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Fortunately, she had bragged to everybody about her ducky first-floor apartment in the perfectly darling three-story red-brick...When the clicking in the lock started, he jumped forward against the door. He got inside fast, closing the door behind him. A bulb in a lantern hung from the hall ceiling on a chain seemed to give a monstrously bright light. There was nobody on the stair, which went up ahead of him along the left wall. A door opened down the hall in the wall on the right. He went toward it swiftly, on tiptoe.
Source: James Thurber, The Catbird Street

I have a question. In one part,it is stated her house is a 1st-floor apartment. In the other, it seems that her house is just on the ground-floor that is on the very floor that the door to the street opens and he has not gone upstairs. Would somebody please shed light on this? What's more, What does down the hall mean? Is down a preposition here and means at the end of the hall? Or it simply says the door is somewhere on the right wall? Based on the text I have drawn a plan, is this right?enter image description here

  • Hi @Juya, did my answer help? If there's anything that's not clear about it let me know and I'll edit it. – starsplusplus Mar 13 '14 at 16:36
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Given that your source says that it was published in The New Yorker, I imagine the author is American.

In Europe, floors are described as follows: ground floor (street level), first floor (first floor above street level), second floor, third floor, etc.

However, in America, they call the street-level floor the first floor. So if the publication is American, then "first floor" will be the ground floor.

As for "down the hall" it means "along the hall" in this context. So it's further along the hall, not necessarily at the end. It could be at the end, but all it says is that it's closer to the end than the current position is.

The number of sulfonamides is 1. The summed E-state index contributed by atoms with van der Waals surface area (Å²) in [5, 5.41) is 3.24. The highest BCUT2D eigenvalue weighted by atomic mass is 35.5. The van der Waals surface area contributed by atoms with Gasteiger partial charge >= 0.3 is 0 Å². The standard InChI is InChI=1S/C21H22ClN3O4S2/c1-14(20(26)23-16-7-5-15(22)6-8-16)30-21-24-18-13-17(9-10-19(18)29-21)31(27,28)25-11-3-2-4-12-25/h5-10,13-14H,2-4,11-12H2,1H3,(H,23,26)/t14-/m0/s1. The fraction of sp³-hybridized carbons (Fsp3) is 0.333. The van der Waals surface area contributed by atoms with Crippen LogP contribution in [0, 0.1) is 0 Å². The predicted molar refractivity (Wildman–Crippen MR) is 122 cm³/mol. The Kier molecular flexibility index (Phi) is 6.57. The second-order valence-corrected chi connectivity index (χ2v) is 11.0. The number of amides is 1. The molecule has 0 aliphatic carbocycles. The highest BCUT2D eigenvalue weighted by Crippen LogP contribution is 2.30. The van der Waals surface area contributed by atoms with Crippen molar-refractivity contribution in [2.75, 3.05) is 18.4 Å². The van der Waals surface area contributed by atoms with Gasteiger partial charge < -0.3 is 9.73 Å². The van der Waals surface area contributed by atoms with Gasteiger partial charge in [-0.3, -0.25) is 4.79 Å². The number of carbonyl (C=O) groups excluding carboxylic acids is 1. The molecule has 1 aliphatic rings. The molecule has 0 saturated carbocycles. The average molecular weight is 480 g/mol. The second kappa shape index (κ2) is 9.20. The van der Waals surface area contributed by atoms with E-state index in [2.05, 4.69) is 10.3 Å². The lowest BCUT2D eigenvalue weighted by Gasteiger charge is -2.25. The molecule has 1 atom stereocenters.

Here's a diagram for example:

enter image description here

Doors 1-3 could be described as "down the hall" from a person standing at X. Door 5 is right next to him so it wouldn't be described as "down the hall". Door 4 probably wouldn't be described as down the hall since it's a bit too close, but it could be.

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    Just for confirmation, James Thurber is American, and his writing is quite characteristically American. – Peter Shor Mar 21 '14 at 20:38
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"Down" as in "down the hall" is a very common and correct usage. It is also meaningless. Sometimes "down" can refer to moving to lower elevation (down the hill), it can also refer to going south (an American goes "down" to Mexico), but just as often up vs down is completely arbitrary. There is nothing to suggest which direction someone is going when they go "down the hall". The use of "down" means nothing regarding whether the final destination is on the left or right side, or in the middle in the hall. "Down the hall" can mean just a few feet down a long hallway, or it can mean all the way to (either) end.

I'm unclear as to what exactly you're asking regarding "ground floor" VS "first floor", but I can tell you that those two terms are synonymous and interchangeable.

The description in that paragraph of the building is very unclear. I'm not sure what the author means by a stair that runs along a wall, that makes no sense to me. If he had used the word "staircase", then I would say that your diagram looks exactly right.

Just FYI, a "house" generally refers to a single family dwelling. Where you use the word "house" in the question, "home" would be a better choice of word, or apartment.

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    Whether ground floor & first floor are synonymous depends on which English variant you're speaking - in American English they're synonyms, in British English they're not. "Stair" is used in this case as a synonym for staircase. This is not massively common but is valid. – Nigel Harper Feb 25 '14 at 12:13

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